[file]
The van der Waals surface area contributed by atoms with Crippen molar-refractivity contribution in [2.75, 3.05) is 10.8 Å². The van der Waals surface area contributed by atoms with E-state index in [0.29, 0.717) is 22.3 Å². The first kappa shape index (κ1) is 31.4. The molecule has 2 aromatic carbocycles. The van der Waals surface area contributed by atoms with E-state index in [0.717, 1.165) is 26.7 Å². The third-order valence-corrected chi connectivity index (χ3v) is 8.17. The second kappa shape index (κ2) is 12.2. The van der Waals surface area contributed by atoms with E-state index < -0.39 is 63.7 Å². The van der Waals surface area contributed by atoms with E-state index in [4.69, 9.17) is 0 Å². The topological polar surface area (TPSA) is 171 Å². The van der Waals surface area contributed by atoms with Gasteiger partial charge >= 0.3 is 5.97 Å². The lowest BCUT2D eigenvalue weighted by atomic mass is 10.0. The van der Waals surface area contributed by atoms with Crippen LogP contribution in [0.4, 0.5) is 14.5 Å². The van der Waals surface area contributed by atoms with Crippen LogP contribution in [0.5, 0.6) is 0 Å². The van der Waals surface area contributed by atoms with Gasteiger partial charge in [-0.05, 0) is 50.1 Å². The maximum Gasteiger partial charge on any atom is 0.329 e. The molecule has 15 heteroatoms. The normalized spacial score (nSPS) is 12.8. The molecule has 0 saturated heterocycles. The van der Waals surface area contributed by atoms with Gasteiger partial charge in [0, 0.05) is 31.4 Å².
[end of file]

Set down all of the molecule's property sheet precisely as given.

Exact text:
The van der Waals surface area contributed by atoms with Crippen molar-refractivity contribution in [2.75, 3.05) is 10.8 Å². The van der Waals surface area contributed by atoms with E-state index in [0.29, 0.717) is 22.3 Å². The first kappa shape index (κ1) is 31.4. The molecule has 2 aromatic carbocycles. The van der Waals surface area contributed by atoms with E-state index in [0.717, 1.165) is 26.7 Å². The third-order valence-corrected chi connectivity index (χ3v) is 8.17. The second kappa shape index (κ2) is 12.2. The van der Waals surface area contributed by atoms with E-state index < -0.39 is 63.7 Å². The van der Waals surface area contributed by atoms with E-state index in [4.69, 9.17) is 0 Å². The topological polar surface area (TPSA) is 171 Å². The van der Waals surface area contributed by atoms with Gasteiger partial charge >= 0.3 is 5.97 Å². The lowest BCUT2D eigenvalue weighted by atomic mass is 10.0. The van der Waals surface area contributed by atoms with Crippen LogP contribution in [0.4, 0.5) is 14.5 Å². The van der Waals surface area contributed by atoms with Crippen LogP contribution in [0.5, 0.6) is 0 Å². The van der Waals surface area contributed by atoms with Gasteiger partial charge in [-0.05, 0) is 50.1 Å². The maximum Gasteiger partial charge on any atom is 0.329 e. The molecule has 15 heteroatoms. The normalized spacial score (nSPS) is 12.8. The molecule has 0 saturated heterocycles. The van der Waals surface area contributed by atoms with Gasteiger partial charge in [0, 0.05) is 31.4 Å².